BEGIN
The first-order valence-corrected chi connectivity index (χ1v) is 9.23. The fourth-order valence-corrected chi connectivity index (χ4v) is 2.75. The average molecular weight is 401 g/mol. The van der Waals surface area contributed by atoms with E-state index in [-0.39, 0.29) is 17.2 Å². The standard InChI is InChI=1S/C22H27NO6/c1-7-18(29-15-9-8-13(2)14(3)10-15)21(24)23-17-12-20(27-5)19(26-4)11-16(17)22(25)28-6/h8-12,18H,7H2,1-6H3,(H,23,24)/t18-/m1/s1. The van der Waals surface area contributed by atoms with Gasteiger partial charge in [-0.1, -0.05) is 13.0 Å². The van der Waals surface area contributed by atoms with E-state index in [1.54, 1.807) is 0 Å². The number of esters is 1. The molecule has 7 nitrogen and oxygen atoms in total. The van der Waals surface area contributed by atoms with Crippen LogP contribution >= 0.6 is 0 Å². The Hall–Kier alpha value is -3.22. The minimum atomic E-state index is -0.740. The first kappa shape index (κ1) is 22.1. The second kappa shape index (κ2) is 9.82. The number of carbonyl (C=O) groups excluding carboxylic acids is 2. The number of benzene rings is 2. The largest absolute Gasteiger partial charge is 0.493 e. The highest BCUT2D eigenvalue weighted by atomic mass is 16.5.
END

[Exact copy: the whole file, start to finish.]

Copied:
The first-order valence-corrected chi connectivity index (χ1v) is 9.23. The fourth-order valence-corrected chi connectivity index (χ4v) is 2.75. The average molecular weight is 401 g/mol. The van der Waals surface area contributed by atoms with E-state index in [-0.39, 0.29) is 17.2 Å². The standard InChI is InChI=1S/C22H27NO6/c1-7-18(29-15-9-8-13(2)14(3)10-15)21(24)23-17-12-20(27-5)19(26-4)11-16(17)22(25)28-6/h8-12,18H,7H2,1-6H3,(H,23,24)/t18-/m1/s1. The van der Waals surface area contributed by atoms with Gasteiger partial charge in [-0.1, -0.05) is 13.0 Å². The van der Waals surface area contributed by atoms with E-state index in [1.54, 1.807) is 0 Å². The number of esters is 1. The molecule has 7 nitrogen and oxygen atoms in total. The van der Waals surface area contributed by atoms with Crippen LogP contribution >= 0.6 is 0 Å². The Hall–Kier alpha value is -3.22. The minimum atomic E-state index is -0.740. The first kappa shape index (κ1) is 22.1. The second kappa shape index (κ2) is 9.82. The number of carbonyl (C=O) groups excluding carboxylic acids is 2. The number of benzene rings is 2. The largest absolute Gasteiger partial charge is 0.493 e. The highest BCUT2D eigenvalue weighted by atomic mass is 16.5.